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82 votes

Sol Ⅲ = Earth: What is the origin of this planetary naming scheme?

The naming convention has been in common usage forever in science fiction. E.E. Smith from the first Galactic Patrol serial in 1937 referred to planets such as Velantia III, Rigel IV, and Palain VII, ...
Keith Morrison's user avatar
60 votes

Was Tatooine part of the Galactic Republic before the Clone Wars?

Apparently not, according to this conversation between Qui-Gon Jinn and Shmi Skywalker where Qui-Gon states that Anakin was not born in the Republic (from the Episode I script) : SHMI: He deserves ...
jeroen_de_schutter's user avatar
43 votes
Accepted

Why the "Class M" label?

Because of the Vulcans In Enterprise, they use a different name: Minshara-class. 1 I would assume that over time, this was shortened to just M. So that would explain why it's an M, which is smack-dab ...
Mithical's user avatar
  • 38.9k
40 votes

How do all the planets in the Star Wars universe contain breathable atmosphere and Earth gravity?

There's never been any indications that ALL the planets in the Star Wars universe have breathable environments, survivable levels of gravity, etc. We see a lot of those kinds of planets because, well, ...
TenthJustice's user avatar
  • 39.7k
30 votes
Accepted

What is the first work to feature a planet that is one city?

This is a well-known trope in science fiction, known as City Planet by TV Tropes1 and Ecumenopolis (meaning "city world") by Wikipedia. According to these sources, the first person to write about ...
Rand al'Thor's user avatar
  • 134k
30 votes
Accepted

Does the Disney canon of Star Wars include any multiple-biome planets?

Ryloth seems a pretty good fit. It has a wide range of 'biomes' seen in the canon Clone Wars series including some rugged mountain areas seemingly devoid of life as well as jungles. TERRAIN: Jungles, ...
Valorum's user avatar
  • 685k
29 votes

Why the "Class M" label?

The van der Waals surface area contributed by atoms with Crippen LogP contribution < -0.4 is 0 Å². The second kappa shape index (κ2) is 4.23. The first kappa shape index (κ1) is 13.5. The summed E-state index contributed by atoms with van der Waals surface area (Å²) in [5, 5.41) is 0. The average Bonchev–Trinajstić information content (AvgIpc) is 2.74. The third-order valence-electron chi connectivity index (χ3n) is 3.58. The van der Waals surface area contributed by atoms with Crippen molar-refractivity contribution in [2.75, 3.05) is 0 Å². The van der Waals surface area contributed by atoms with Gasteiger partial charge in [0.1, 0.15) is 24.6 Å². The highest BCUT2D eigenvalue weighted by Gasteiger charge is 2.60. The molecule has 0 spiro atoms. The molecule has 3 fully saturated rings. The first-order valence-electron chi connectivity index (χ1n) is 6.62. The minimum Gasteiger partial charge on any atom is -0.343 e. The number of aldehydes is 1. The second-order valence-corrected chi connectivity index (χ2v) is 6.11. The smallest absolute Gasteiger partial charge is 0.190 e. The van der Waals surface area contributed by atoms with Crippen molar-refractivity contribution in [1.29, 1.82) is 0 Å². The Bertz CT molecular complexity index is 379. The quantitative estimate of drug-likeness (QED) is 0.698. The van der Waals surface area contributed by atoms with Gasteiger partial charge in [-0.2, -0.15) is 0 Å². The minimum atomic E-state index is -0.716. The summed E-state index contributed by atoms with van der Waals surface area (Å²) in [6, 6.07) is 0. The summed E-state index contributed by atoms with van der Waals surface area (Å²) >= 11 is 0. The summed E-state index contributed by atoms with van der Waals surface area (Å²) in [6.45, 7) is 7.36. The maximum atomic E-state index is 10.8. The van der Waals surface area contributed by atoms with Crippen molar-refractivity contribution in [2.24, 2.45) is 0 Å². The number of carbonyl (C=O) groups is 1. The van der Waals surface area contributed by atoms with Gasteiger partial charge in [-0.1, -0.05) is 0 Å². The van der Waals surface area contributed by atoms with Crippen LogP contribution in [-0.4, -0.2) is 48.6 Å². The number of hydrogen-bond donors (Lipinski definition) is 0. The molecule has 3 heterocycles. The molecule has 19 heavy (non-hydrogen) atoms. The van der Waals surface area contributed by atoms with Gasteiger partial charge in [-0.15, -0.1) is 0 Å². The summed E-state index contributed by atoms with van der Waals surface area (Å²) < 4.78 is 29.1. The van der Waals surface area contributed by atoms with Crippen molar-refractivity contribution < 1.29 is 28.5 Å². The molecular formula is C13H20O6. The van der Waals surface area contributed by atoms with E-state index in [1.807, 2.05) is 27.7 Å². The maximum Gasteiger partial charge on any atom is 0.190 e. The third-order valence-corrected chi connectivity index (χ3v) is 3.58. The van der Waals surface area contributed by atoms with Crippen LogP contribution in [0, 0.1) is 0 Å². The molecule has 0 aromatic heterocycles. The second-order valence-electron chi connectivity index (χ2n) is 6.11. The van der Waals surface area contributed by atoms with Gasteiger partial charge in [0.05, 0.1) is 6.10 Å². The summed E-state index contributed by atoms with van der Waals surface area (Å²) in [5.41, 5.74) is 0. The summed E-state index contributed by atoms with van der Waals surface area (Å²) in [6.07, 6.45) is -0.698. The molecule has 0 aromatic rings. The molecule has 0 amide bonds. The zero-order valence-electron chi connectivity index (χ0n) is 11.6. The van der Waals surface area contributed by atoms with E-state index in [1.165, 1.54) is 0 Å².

In-universe there appear to be a wide selection of planetary types (see below for a general list). They range from those that are deeply hostile to human life at one end of the spectrum to those that ...
Valorum's user avatar
  • 685k
28 votes

Sol Ⅲ = Earth: What is the origin of this planetary naming scheme?

This is a naming scheme that has been used for moons since they were discovered. For example, since their discovery all the way to the 20th century, Jupiter's moons were known simply as Jupiter I, ...
Luaan's user avatar
  • 1,175
25 votes

Why the "Class M" label?

Out of universe, the designation of "Class M" was probably based on the real-life system of Stellar Classification, which describes stars. This system consists of a seemingly rather random set of ...
Werrf's user avatar
  • 15.9k
22 votes

Does the Disney canon of Star Wars include any multiple-biome planets?

Naboo I know that you disqualified Naboo already, but I think that you failed to consider that we know that Naboo has large marshy forests (where the Jedi first met Jar Jar), and it also has large ...
Arcanist Lupus's user avatar
20 votes
Accepted

Which celestial bodies in the Sol system have been colonised by TNG era?

I did a google search restricted to "site:chakoteya.net" (a site with transcripts of every Trek episode) along with searching for each planet, I found the following: Mercury: No scripts suggesting ...
Hypnosifl's user avatar
  • 56.8k
18 votes
Accepted

What was the first instance of a "planet eater" in sci-fi?

1948: "Thang", a short short story (about one page) by Martin Gardner. According to Contento it was first published in the Fall 1948 issue of something called Comment. The earth had ...
user14111's user avatar
  • 161k
17 votes
Accepted

Is the fact that Coruscant is a city-planet impressive?

What you are referring to is known as an ecumenopolis, which is a planet-spanning city. in Legends canon, there are a multitude of other examples of this, which include Nar Shaddaa and Taris, among ...
The Fallen's user avatar
  • 16.5k
17 votes

How do all the planets in the Star Wars universe contain breathable atmosphere and Earth gravity?

In my opinion not all planets in the galaxy far far away are habitable, it's just that we are mostly shown planets that are. There wouldn't be much of a story if everyone on a planet were dead. Kel ...
Vanja Vasiljevic's user avatar
17 votes
Accepted

Trying to find a book about an extraordinary elevator

That is most likely Arthur C. Clarke's The Fountains of Paradise. The engineer is Dr Vannevar Morgan, who wants to construct a space elevator, an elevator that stretches out into space. This elevator ...
SQB's user avatar
  • 38.7k
16 votes

Was Tatooine part of the Galactic Republic before the Clone Wars?